, differentbooks propose different identities among the four equity premiums defined above:
129 claim that the REP
12 do not say how they calculate the REP that they use.
Damodaran (2001a, 2009) and Arzac (2005, 2007) assume that REP = IEP.
Penman (2001, 2003) maintains that
“no one knows what the REP is.”
Fernandez (2002, 2004) claims that
“different investors have different REPs”
and that
“there is not apremium for the market as a whole”
et al.
(2000) calculate the EEP as an average of surveys and HEP.
Table 1. Assumptions and recommendations of the 150 textbooks
RecommendationAssumptionNumber of booksMax Min AverageREP = EEP 129 10.0% 3.0% 6.7%Do not say how they calculate the REP 12 9.0% 3.0% 6.1%REP = IEP 4 6.5% 4.0% 4.8%“No one knows what the REP is” 2 6.0% 6.0% 6.0%“different investors have different REPs” 2 4.0% 4.0% 4.0%“Average HEP and surveys” 1 4.2%Total
10.0% 3.0% 6.5%
Table 2
contains some details about the 129 books that explicitly assume that the REP isequal to the EEP:
82 books use the HEP as the best estimation of the EEP.
12 books use the HEP as a reference to calculate the EEP: 10 maintain that the EEP is higherthan the HEP and 2 that it is lower.
27 books do not give details of how they calculate the HEP.
Brealey and Myers (2000, 2003, 2005)
“have no official position.”
2 claim that EEP is proportional to the risk-free rate.
Bodie and Merton (2000) calculate EEP = A
= 8%.
Titman and Martin (2007) use the EEP
commonly used in practice.”
Young and O'Byrne (2000)propose the
“widely used”.
“The variance of the market portfolio
2 M 
times a weighted average of the degree of risk aversion of the holders of wealth (A). Suppose that
= 20% and A = 2. Then the risk premium on the market portfolio is 8%.”
Pablo Fernández.
 IESE Business School
The Equity Premium in 150 Textbooks
Table 2. Assumptions and recommendations of the 129 books that assume that REP = EEP
RecommendationAssumptionNumber of booksMax Min Average
9.5% 3.0% 6.9%
EEP = arithmetic HEP vs. T-Bills 26 9.5% 7.1% 8.5%EEP = arithmetic HEP vs. T-Bonds 6 7.8% 5.0% 7.0%EEP = geometric HEP vs. T-Bills 8 8.1% 5.3% 6.7%EEP = geometric HEP vs. T-Bonds 28 7.5% 3.5% 5.5%do not say which HEP they use 14 8.5% 3.0% 6.8%
7.8% 3.0% 4.8%EEP > HEP
9.0% 9.0% 9.0%Do not say how they get EEP
10.0% 3.0% 6.6%No official position
8.0% 6.0% 7.3%REP proportional to RF
3.3% 4.7% 4.0%REP = A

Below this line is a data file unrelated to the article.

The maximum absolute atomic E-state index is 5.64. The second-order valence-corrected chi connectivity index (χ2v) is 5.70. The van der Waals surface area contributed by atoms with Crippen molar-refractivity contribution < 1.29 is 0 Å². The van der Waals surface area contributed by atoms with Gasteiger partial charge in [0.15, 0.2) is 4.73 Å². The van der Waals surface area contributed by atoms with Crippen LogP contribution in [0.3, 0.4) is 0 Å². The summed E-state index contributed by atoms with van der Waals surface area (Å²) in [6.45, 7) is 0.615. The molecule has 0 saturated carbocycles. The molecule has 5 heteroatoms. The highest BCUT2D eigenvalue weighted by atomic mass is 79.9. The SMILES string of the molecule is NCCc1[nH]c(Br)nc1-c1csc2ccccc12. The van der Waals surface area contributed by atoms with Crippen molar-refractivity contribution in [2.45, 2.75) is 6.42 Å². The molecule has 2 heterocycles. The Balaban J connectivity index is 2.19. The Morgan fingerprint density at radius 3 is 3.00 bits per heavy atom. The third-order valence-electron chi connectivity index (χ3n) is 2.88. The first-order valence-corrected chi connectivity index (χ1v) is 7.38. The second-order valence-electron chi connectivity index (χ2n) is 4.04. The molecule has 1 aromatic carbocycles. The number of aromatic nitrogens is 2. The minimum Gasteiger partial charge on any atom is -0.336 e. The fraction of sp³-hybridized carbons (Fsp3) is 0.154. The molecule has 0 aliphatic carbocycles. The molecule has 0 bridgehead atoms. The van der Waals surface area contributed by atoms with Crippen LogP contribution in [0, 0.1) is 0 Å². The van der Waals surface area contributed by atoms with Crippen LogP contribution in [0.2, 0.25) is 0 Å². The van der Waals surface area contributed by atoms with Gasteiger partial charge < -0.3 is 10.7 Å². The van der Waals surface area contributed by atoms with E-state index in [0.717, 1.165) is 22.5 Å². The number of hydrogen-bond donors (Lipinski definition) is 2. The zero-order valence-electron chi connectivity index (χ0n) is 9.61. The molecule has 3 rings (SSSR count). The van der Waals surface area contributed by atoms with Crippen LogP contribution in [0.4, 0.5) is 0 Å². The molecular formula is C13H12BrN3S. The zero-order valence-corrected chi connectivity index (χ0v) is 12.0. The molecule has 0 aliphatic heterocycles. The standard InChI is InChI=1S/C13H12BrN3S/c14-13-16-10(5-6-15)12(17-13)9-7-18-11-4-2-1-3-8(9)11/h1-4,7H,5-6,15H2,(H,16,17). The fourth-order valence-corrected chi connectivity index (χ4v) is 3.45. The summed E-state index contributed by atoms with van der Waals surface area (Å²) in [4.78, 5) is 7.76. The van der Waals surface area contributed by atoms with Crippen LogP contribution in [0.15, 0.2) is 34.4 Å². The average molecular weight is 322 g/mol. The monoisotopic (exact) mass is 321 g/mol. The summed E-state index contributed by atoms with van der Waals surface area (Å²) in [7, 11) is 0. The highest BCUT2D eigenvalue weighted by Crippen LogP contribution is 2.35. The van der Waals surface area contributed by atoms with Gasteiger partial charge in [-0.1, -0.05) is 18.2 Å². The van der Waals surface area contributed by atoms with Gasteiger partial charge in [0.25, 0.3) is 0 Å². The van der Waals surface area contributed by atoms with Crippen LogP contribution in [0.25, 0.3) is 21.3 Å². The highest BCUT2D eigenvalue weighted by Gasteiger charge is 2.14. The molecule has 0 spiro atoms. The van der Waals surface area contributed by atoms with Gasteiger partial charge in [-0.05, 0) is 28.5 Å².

“commonly used in practice”; “widely used”
3.5% 5.0% 4.3%Total
10.0% 3.0% 6.7%
119 of the books explicitly recommend using the CAPM for calculating the required return toequity, which continues being, in Warren Buffett’s words,
“seductively precise.”
The CAPM assumesthat REP and EEP are unique and equal
Section 2 is a review of the recommendations of 150 finance and valuation textbooks aboutthe risk premium. Section 3 comments on the four different concepts of the equity premium andmentions the most commonly used sources in the textbooks. Section 4 argues that REP and EEP maybe different for different investors and provides the conclusion.
2. The equity premium in the textbooks
Figure 1
contains the evolution of the Required Equity Premium (REP) used orrecommended by 150 books, and helps to explain the confusion that many students and practitionershave about the equity premium. The average is 6.5%.
Figure 2
 shows that the 5-year moving average has declined from 8.4% in 1990 to 5.7% in 2008 and2009.
Figure 1. Evolution of the Required Equity Premium (REP) used or recommended in 150 finance and valuationtextbooks
        1        9        7        8        1        9        8        0        1        9        8        2        1        9        8        4        1        9        8        6        1        9        8        8        1        9        9        0        1        9        9        2        1        9        9        4        1        9        9        6        1        9        9        8        2        0        0        0        2        0        0        2        2        0        0        4        2        0        0        6        2        0        0        8

You're Reading a Free Preview

/*********** DO NOT ALTER ANYTHING BELOW THIS LINE ! ************/ var s_code=s.t();if(s_code)document.write(s_code)//-->